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'I thought I didn't want to play a sport associated with my disability - now I wish I'd started playing Goalball sooner'

As well as being a Scope helpline advisor, Jade is a keen Goalball player. Here Jade, 27, from Leeds, tells us more about how she got involved in the sport.

What is Goalball?

Paralympic sport Goalball is a fast paced, action packed, 3 a side indoor game of attack and defence, designed for people who are blind and partially sighted. It can also be played by people who don’t have a VI (visual impairment).
The non-invasive game is played with an audible ball which has bells inside it, on a tactile court with all players wearing blackout eyeshades.
The aim of game is to throw the ball along the floor into the opposition’s goal, while defending your own goal. The team with the most goals win.

How did you get involved in Goalball?

It was through a friend who’d been pushing me for years to get involved. She said to come along and try it, and I’ve never looked back since.
I thought I didn’t want to be involved in this “blind sport”. I wanted to play “normal” sport, I didn’t want to play this sport that’s associated with my disability. Now I really wish I’d got involved sooner.
When you’re in primary school, you try and be that person that’s not disabled, especially if you’re the only one that is.
I was the only VI (visually impaired) person in my school until secondary school. All my friends at that point were fully sighted.
Goalball is such an inclusive sport and you can play at different levels.
You can play for fun, you can play elite, anyone who doesn’t have a visual impairment can play. A lot of disability sport you have to have a disability to compete.
If there’s a family that have 2 kids – one with VI and one without – everyone can play on an equal playing field. I think that’s my favourite thing about it – it’s inclusive.
I wish they did these kinds of sports more in schools. I wish I’d been able to do it at my school because I would have loved it at that point.

How did the lockdown affect the team?

We weren’t able to train, and I missed it so much, not just for enjoyment but also for exercise. Goalball is such a workout. In a 3-hour session I’d use my day’s allocation of calories.
Through lockdown we really struggled, we couldn’t play at a lot of venues as they wouldn’t allow us to go in. Even when restrictions allowed disability sports, they wouldn’t allow us to hire halls out.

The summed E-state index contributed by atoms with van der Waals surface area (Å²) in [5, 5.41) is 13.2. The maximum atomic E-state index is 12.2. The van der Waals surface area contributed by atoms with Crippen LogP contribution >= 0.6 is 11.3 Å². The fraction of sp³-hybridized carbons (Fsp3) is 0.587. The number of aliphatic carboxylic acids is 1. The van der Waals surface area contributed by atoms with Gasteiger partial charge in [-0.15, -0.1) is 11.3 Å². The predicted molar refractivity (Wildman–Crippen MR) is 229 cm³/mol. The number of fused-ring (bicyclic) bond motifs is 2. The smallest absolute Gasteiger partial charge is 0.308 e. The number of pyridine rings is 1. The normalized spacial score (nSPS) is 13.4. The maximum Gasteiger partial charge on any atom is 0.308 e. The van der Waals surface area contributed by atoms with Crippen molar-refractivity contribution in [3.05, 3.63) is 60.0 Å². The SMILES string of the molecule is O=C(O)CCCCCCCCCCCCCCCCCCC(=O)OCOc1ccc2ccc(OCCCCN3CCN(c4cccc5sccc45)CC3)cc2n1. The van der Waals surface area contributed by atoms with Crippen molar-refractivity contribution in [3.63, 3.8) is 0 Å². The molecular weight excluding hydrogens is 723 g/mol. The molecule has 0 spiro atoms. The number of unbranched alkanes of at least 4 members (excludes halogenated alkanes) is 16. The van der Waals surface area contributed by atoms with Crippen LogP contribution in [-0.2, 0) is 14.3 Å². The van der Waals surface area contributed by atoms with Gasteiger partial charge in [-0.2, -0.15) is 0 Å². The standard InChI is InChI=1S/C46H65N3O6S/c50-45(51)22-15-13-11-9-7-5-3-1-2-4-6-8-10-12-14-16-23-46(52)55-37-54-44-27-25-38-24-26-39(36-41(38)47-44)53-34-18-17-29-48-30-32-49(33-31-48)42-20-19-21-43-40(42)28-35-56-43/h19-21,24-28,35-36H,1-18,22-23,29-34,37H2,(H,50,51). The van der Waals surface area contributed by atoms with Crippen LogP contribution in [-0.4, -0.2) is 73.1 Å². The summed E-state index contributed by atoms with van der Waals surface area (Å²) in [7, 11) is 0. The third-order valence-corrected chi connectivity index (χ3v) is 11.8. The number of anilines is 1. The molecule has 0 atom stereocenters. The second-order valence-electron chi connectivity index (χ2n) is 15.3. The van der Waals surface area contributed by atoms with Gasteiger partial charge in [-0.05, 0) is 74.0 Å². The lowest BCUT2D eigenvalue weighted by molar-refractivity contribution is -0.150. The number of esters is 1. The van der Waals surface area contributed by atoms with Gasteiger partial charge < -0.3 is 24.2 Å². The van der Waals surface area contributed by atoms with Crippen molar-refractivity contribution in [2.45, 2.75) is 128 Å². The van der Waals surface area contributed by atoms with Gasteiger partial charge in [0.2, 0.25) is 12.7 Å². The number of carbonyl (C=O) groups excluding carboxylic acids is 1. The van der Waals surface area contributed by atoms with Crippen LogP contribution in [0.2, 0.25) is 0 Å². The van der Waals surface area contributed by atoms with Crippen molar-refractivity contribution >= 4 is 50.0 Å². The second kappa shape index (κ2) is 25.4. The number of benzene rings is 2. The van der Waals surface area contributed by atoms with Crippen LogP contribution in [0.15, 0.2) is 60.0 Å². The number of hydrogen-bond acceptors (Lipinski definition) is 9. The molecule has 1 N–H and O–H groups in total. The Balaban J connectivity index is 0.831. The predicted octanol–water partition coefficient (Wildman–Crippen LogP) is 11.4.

Our first training session back will be in a couple of weeks’ time. We’re all going to be very rubbish!

What role can the Paralympics have?

The Paralympics has always been something I’ve looked up to, and thought I’m so glad that something like this exists and that people with disabilities are able to compete at that level.
I’ve seen things about Paralympians being described as ‘superhuman’, and that’s not how it is for me. At the end of the day anybody with a disability is just a normal person.
I hope the Paralympics can show people the sports that are available.  
It’s not always easy to start doing a sport. I was so nervous when I first went to Goalball, now I go to every training session I can go to.
I hope it encourages people and makes people aware that there are sports out there that are accessible.

What barriers are there for disabled people who want to get active?

Not having opportunities in the local area is a big barrier. Although there are lots of disability-friendly clubs, they’re not always in the area you need them to be. Not having the ability to travel to and from those areas with ease is really one of the biggest barriers I face myself. Some of the sessions aren’t at times you can go.

I used to do a lot of horse riding but it’s an expensive sport. There are a few Riding For The Disabled places in Leeds, but I couldn’t really get there without getting a taxi.
However I also do tandem cycling, where I get the train and don’t have to pay for anything. It’s the same with Goalball. I get the bus into Leeds and we all travel there together.
I’d love to be able to go to a gym, but none of the ones near me are accessible.

Will seeing inclusive and disability sport represented more have an impact on attitudes generally?

I think so. Attitudes towards disabled people are often ‘they’re disabled, they can’t do that’. If someone says that to me, I go the other way!
Hopefully it’ll show the general public that it doesn’t matter if you’ve got a disability, you can still do things that everyone else can do, but might do them in a different way or have an adaptation.

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